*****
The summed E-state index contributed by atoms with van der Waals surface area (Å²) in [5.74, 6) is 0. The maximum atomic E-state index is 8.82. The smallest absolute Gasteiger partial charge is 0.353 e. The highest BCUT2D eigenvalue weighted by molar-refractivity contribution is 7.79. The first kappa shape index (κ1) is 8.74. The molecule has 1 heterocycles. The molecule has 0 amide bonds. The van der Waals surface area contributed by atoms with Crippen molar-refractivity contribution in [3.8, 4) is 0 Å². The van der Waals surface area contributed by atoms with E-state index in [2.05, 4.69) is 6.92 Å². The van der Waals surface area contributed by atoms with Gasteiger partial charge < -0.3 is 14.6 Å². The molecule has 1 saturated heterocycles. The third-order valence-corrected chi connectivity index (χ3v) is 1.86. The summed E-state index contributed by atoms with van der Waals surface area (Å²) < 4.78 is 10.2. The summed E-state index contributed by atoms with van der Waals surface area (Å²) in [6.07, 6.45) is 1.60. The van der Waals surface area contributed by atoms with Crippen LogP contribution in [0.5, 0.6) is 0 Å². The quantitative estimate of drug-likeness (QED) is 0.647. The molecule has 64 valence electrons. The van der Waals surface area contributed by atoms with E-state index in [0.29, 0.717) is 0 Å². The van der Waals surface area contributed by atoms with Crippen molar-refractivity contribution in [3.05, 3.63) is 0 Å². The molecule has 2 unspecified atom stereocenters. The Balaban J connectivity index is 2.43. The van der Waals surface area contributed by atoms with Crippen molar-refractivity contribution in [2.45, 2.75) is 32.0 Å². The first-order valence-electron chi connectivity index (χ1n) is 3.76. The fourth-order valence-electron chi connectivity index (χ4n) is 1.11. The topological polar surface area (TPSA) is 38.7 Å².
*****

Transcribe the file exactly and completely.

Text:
The summed E-state index contributed by atoms with van der Waals surface area (Å²) in [5.74, 6) is 0. The maximum atomic E-state index is 8.82. The smallest absolute Gasteiger partial charge is 0.353 e. The highest BCUT2D eigenvalue weighted by molar-refractivity contribution is 7.79. The first kappa shape index (κ1) is 8.74. The molecule has 1 heterocycles. The molecule has 0 amide bonds. The van der Waals surface area contributed by atoms with Crippen molar-refractivity contribution in [3.8, 4) is 0 Å². The van der Waals surface area contributed by atoms with E-state index in [2.05, 4.69) is 6.92 Å². The van der Waals surface area contributed by atoms with Gasteiger partial charge < -0.3 is 14.6 Å². The molecule has 1 saturated heterocycles. The third-order valence-corrected chi connectivity index (χ3v) is 1.86. The summed E-state index contributed by atoms with van der Waals surface area (Å²) < 4.78 is 10.2. The summed E-state index contributed by atoms with van der Waals surface area (Å²) in [6.07, 6.45) is 1.60. The van der Waals surface area contributed by atoms with Crippen LogP contribution in [0.5, 0.6) is 0 Å². The quantitative estimate of drug-likeness (QED) is 0.647. The molecule has 64 valence electrons. The van der Waals surface area contributed by atoms with E-state index in [0.29, 0.717) is 0 Å². The van der Waals surface area contributed by atoms with Crippen molar-refractivity contribution in [3.05, 3.63) is 0 Å². The molecule has 2 unspecified atom stereocenters. The Balaban J connectivity index is 2.43. The van der Waals surface area contributed by atoms with Crippen molar-refractivity contribution in [2.45, 2.75) is 32.0 Å². The first-order valence-electron chi connectivity index (χ1n) is 3.76. The fourth-order valence-electron chi connectivity index (χ4n) is 1.11. The topological polar surface area (TPSA) is 38.7 Å².